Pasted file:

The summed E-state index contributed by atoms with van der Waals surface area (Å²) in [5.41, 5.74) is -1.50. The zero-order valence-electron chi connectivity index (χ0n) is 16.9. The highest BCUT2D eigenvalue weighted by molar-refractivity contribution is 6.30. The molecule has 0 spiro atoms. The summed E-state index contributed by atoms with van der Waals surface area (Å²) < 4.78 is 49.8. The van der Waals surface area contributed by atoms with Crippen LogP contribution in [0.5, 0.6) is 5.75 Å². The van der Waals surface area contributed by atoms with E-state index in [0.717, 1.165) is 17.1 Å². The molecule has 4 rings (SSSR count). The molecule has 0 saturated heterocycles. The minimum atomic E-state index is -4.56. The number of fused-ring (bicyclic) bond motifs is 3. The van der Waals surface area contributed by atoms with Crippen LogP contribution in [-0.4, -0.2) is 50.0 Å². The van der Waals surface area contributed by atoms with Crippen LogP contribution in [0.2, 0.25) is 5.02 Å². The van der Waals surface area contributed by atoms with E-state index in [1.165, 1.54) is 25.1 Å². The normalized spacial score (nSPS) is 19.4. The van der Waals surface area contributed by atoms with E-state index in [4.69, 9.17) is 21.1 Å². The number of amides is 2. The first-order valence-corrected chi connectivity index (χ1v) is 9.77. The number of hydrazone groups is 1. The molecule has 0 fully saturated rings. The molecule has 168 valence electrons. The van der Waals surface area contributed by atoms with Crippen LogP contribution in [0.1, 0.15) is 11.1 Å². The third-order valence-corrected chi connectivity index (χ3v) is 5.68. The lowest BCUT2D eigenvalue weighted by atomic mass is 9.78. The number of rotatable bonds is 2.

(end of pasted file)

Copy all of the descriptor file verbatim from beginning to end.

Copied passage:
The summed E-state index contributed by atoms with van der Waals surface area (Å²) in [5.41, 5.74) is -1.50. The zero-order valence-electron chi connectivity index (χ0n) is 16.9. The highest BCUT2D eigenvalue weighted by molar-refractivity contribution is 6.30. The molecule has 0 spiro atoms. The summed E-state index contributed by atoms with van der Waals surface area (Å²) < 4.78 is 49.8. The van der Waals surface area contributed by atoms with Crippen LogP contribution in [0.5, 0.6) is 5.75 Å². The van der Waals surface area contributed by atoms with E-state index in [0.717, 1.165) is 17.1 Å². The molecule has 4 rings (SSSR count). The molecule has 0 saturated heterocycles. The minimum atomic E-state index is -4.56. The number of fused-ring (bicyclic) bond motifs is 3. The van der Waals surface area contributed by atoms with Crippen LogP contribution in [-0.4, -0.2) is 50.0 Å². The van der Waals surface area contributed by atoms with Crippen LogP contribution in [0.2, 0.25) is 5.02 Å². The van der Waals surface area contributed by atoms with E-state index in [1.165, 1.54) is 25.1 Å². The normalized spacial score (nSPS) is 19.4. The van der Waals surface area contributed by atoms with E-state index in [4.69, 9.17) is 21.1 Å². The number of amides is 2. The first-order valence-corrected chi connectivity index (χ1v) is 9.77. The number of hydrazone groups is 1. The molecule has 0 fully saturated rings. The molecule has 168 valence electrons. The van der Waals surface area contributed by atoms with Crippen LogP contribution in [0.1, 0.15) is 11.1 Å². The third-order valence-corrected chi connectivity index (χ3v) is 5.68. The lowest BCUT2D eigenvalue weighted by atomic mass is 9.78. The number of rotatable bonds is 2.